Remember, you’re always negotiating!

How To Exploit Misinformation And Disinformation When Negotiating – Negotiation Tip of the Week

In most negotiations, some form of misinformation is conveyed. That can occur in the form of disinformation, which may or may not be considered misinformation. The way you and the other negotiator perceives the differences between the two determines the path of the negotiation.

“… but I don’t lie!” The person making such a pronouncement, more than likely, just lied to you.

This article delves into how to exploit and use disinformation when negotiating and how you might also consider using misinformation as leverage to enhance your negotiation position.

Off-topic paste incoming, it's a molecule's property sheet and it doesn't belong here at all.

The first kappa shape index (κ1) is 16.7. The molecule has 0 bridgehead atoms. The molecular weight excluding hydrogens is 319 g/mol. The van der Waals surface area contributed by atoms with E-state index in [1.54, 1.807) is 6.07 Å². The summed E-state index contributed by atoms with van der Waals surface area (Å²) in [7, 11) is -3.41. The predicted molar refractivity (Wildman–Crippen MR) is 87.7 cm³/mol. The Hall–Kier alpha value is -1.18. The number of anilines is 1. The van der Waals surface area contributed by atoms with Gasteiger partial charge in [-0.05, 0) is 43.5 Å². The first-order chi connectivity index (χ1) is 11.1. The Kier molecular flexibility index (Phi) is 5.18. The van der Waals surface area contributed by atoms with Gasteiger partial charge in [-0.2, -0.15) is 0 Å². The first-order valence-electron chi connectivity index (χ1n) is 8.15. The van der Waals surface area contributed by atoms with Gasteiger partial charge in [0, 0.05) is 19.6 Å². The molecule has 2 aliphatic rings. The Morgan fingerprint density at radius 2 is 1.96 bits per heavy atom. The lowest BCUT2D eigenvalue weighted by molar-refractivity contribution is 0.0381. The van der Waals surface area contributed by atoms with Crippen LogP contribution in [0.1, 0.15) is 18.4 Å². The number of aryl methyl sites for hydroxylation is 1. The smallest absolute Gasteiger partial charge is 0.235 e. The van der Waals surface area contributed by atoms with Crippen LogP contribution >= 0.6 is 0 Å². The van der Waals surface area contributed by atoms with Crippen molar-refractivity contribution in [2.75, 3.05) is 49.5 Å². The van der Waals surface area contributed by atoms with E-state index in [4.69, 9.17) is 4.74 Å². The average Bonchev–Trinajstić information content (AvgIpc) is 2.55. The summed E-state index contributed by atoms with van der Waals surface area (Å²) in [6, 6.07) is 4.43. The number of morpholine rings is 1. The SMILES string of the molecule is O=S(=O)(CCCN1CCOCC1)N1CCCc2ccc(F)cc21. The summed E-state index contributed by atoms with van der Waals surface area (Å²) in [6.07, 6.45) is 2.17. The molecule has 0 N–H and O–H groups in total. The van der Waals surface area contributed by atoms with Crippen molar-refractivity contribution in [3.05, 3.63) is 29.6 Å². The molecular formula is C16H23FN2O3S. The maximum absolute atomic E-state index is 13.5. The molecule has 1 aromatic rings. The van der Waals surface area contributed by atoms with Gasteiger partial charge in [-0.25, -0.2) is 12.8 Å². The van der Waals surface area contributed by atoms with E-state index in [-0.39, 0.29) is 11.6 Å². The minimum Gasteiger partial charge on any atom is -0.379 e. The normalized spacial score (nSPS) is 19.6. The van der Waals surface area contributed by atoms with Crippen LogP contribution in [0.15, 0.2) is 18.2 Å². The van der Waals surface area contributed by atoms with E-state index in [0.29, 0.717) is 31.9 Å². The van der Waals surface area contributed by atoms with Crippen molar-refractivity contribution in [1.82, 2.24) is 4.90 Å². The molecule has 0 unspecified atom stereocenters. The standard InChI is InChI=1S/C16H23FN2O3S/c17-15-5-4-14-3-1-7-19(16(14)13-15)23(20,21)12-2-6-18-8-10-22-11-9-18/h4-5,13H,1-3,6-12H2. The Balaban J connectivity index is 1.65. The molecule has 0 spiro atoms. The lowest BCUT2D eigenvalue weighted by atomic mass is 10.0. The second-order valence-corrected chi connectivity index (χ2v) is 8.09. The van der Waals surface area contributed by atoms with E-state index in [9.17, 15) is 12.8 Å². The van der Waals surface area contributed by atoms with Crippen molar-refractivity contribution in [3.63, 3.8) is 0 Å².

Misinformation:

While misinformation (i.e. information cited wrong, unintentional representation of the facts, information omitted, etc.) can be disheartening in a negotiation, it can be forgiven if the information was not delivered with malice and/or the intent of drastically dissuading you from your negotiation plan. That’s the marked difference between misinformation and disinformation.

Disinformation:

Disinformation is the clandestine intent to influence an action that makes you question not only what the truth is, but it also makes you question yourself per the validity of your thoughts. That can be devastating in a negotiation. In such a scenario you’re not really sure what reality is. Thus, you negotiate based on the ghosts you’ve assembled in your mind. That’s like helping the other negotiator negotiate against you.

How To Advantage Your Position: